Speech Communication, 53, (2011), pp 1137-1148.
Department of Computer Science, University of Texas at El Paso
Abstract: People in dialog use a rich set of nonverbal behaviors, including variations in the prosody of their utterances. Such behaviors, often emotion-related, call for appropriate responses, but today's spoken dialog systems lack the ability to do this. Recent work has shown how to recognize user emotions from prosody and how to express system-side emotions with prosody, but demonstrations of how to combine these functions to improve the user experience have been lacking.
Working with a corpus of conversations with students about graduate school, we analyzed the emotional states of the interlocutors, utterance by utterance, using three dimensions: activation, evaluation, and power. We found that the emotional coloring of the speaker's utterance could be largely predicted from the emotion shown by her interlocutor in the immediately previous utterance. This finding enabled us to build Gracie, the first spoken dialog system that recognizes a user's emotional state from his or her speech and gives a response with appropriate emotional coloring. Evaluation with 36 subjects showed that they felt significantly more rapport with Gracie than with either of two controls. This shows that dialog systems can tap into this important level of interpersonal interaction using today's technology.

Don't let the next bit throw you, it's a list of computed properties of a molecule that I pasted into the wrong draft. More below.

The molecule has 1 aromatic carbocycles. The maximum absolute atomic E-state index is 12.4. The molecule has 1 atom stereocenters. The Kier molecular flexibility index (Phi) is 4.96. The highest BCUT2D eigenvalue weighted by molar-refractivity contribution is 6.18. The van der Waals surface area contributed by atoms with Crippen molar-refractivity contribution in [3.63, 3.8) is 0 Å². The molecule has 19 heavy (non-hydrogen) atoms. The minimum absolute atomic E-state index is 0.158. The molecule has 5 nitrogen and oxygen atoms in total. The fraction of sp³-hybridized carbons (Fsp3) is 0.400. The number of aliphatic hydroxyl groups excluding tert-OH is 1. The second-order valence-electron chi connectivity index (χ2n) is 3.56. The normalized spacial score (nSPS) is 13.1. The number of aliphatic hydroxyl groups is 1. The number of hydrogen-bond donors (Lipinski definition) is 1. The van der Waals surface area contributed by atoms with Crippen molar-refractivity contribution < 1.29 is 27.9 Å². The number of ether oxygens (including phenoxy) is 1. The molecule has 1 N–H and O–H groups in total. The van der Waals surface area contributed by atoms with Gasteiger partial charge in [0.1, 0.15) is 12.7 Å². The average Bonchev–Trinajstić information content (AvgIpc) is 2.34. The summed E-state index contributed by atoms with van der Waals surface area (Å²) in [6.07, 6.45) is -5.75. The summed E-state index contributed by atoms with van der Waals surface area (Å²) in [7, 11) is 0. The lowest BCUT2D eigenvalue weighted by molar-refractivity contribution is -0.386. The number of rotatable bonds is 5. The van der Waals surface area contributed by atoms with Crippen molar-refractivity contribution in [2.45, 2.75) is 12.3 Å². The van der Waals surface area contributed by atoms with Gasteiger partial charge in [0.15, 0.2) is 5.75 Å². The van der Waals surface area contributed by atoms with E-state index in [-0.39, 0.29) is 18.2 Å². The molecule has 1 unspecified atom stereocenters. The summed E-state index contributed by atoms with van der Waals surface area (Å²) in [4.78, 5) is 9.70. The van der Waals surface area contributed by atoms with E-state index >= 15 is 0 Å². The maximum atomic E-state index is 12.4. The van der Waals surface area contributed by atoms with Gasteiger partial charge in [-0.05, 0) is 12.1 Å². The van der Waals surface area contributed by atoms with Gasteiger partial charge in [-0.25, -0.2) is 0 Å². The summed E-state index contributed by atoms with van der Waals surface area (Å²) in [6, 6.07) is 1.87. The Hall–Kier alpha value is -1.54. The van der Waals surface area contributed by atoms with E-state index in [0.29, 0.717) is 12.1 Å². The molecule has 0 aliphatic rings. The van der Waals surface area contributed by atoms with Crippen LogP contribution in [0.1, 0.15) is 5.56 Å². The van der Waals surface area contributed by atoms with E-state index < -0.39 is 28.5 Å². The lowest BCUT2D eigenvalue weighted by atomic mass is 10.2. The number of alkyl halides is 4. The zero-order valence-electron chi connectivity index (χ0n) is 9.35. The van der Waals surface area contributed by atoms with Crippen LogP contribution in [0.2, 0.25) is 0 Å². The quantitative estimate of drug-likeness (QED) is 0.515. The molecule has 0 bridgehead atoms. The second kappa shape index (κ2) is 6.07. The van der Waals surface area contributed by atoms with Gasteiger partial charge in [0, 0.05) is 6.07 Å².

Late Draft (pdf)
Experiment Setup: Video
Dissertation: Using Emotion to Gain Rapport in a Spoken Dialog System, Jaime C. Acosta, 2009
Nigel Ward's Publications